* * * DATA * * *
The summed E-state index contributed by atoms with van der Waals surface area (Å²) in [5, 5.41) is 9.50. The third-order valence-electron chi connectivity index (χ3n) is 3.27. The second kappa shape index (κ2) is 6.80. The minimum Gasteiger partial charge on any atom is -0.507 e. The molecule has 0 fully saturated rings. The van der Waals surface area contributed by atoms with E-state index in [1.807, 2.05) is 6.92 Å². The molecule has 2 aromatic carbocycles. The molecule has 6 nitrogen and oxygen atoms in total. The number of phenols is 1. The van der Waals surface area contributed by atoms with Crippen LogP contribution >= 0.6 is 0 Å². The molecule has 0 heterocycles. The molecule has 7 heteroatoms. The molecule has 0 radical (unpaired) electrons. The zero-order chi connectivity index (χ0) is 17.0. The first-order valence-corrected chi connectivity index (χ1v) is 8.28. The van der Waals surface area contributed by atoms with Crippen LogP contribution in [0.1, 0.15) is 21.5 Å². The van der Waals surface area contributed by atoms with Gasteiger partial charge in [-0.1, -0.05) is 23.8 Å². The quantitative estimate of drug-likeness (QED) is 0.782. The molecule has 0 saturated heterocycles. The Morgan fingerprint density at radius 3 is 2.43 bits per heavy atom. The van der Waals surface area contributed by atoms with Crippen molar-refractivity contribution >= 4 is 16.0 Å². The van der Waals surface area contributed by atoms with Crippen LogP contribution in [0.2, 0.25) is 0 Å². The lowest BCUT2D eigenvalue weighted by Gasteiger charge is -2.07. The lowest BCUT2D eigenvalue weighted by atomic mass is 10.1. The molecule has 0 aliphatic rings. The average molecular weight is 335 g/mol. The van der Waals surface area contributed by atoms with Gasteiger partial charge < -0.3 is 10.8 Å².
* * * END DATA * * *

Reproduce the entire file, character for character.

The summed E-state index contributed by atoms with van der Waals surface area (Å²) in [5, 5.41) is 9.50. The third-order valence-electron chi connectivity index (χ3n) is 3.27. The second kappa shape index (κ2) is 6.80. The minimum Gasteiger partial charge on any atom is -0.507 e. The molecule has 0 fully saturated rings. The van der Waals surface area contributed by atoms with E-state index in [1.807, 2.05) is 6.92 Å². The molecule has 2 aromatic carbocycles. The molecule has 6 nitrogen and oxygen atoms in total. The number of phenols is 1. The van der Waals surface area contributed by atoms with Crippen LogP contribution >= 0.6 is 0 Å². The molecule has 0 heterocycles. The molecule has 7 heteroatoms. The molecule has 0 radical (unpaired) electrons. The zero-order chi connectivity index (χ0) is 17.0. The first-order valence-corrected chi connectivity index (χ1v) is 8.28. The van der Waals surface area contributed by atoms with Crippen LogP contribution in [0.1, 0.15) is 21.5 Å². The van der Waals surface area contributed by atoms with Gasteiger partial charge in [-0.1, -0.05) is 23.8 Å². The quantitative estimate of drug-likeness (QED) is 0.782. The molecule has 0 saturated heterocycles. The Morgan fingerprint density at radius 3 is 2.43 bits per heavy atom. The van der Waals surface area contributed by atoms with Crippen molar-refractivity contribution >= 4 is 16.0 Å². The van der Waals surface area contributed by atoms with Crippen LogP contribution in [0.2, 0.25) is 0 Å². The lowest BCUT2D eigenvalue weighted by Gasteiger charge is -2.07. The lowest BCUT2D eigenvalue weighted by atomic mass is 10.1. The molecule has 0 aliphatic rings. The average molecular weight is 335 g/mol. The van der Waals surface area contributed by atoms with Gasteiger partial charge < -0.3 is 10.8 Å².